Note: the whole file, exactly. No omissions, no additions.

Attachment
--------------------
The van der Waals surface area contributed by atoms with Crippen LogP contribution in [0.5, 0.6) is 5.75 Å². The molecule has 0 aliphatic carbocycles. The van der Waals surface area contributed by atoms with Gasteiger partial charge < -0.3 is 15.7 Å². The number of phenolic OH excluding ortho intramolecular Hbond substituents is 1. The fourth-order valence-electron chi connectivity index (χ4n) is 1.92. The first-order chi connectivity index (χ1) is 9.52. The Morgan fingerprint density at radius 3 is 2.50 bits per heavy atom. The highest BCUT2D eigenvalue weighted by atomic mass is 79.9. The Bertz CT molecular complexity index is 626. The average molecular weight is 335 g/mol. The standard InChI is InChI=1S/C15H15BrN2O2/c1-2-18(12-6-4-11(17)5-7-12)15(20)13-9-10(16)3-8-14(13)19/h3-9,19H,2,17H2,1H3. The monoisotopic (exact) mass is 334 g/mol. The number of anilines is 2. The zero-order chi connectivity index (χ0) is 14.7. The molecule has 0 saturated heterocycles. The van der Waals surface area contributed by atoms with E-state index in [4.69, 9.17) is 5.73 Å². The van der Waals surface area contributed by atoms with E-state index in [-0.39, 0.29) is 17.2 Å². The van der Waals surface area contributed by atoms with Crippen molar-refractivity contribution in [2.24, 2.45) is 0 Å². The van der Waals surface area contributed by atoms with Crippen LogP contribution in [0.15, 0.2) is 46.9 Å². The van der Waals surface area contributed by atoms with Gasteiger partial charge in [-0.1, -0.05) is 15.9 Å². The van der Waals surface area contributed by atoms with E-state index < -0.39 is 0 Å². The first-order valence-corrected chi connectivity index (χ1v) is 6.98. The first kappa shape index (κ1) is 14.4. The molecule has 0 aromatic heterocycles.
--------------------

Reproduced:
The van der Waals surface area contributed by atoms with Crippen LogP contribution in [0.5, 0.6) is 5.75 Å². The molecule has 0 aliphatic carbocycles. The van der Waals surface area contributed by atoms with Gasteiger partial charge < -0.3 is 15.7 Å². The number of phenolic OH excluding ortho intramolecular Hbond substituents is 1. The fourth-order valence-electron chi connectivity index (χ4n) is 1.92. The first-order chi connectivity index (χ1) is 9.52. The Morgan fingerprint density at radius 3 is 2.50 bits per heavy atom. The highest BCUT2D eigenvalue weighted by atomic mass is 79.9. The Bertz CT molecular complexity index is 626. The average molecular weight is 335 g/mol. The standard InChI is InChI=1S/C15H15BrN2O2/c1-2-18(12-6-4-11(17)5-7-12)15(20)13-9-10(16)3-8-14(13)19/h3-9,19H,2,17H2,1H3. The monoisotopic (exact) mass is 334 g/mol. The number of anilines is 2. The zero-order chi connectivity index (χ0) is 14.7. The molecule has 0 saturated heterocycles. The van der Waals surface area contributed by atoms with E-state index in [4.69, 9.17) is 5.73 Å². The van der Waals surface area contributed by atoms with E-state index in [-0.39, 0.29) is 17.2 Å². The van der Waals surface area contributed by atoms with Crippen molar-refractivity contribution in [2.24, 2.45) is 0 Å². The van der Waals surface area contributed by atoms with Crippen LogP contribution in [0.15, 0.2) is 46.9 Å². The van der Waals surface area contributed by atoms with Gasteiger partial charge in [-0.1, -0.05) is 15.9 Å². The van der Waals surface area contributed by atoms with E-state index < -0.39 is 0 Å². The first-order valence-corrected chi connectivity index (χ1v) is 6.98. The first kappa shape index (κ1) is 14.4. The molecule has 0 aromatic heterocycles.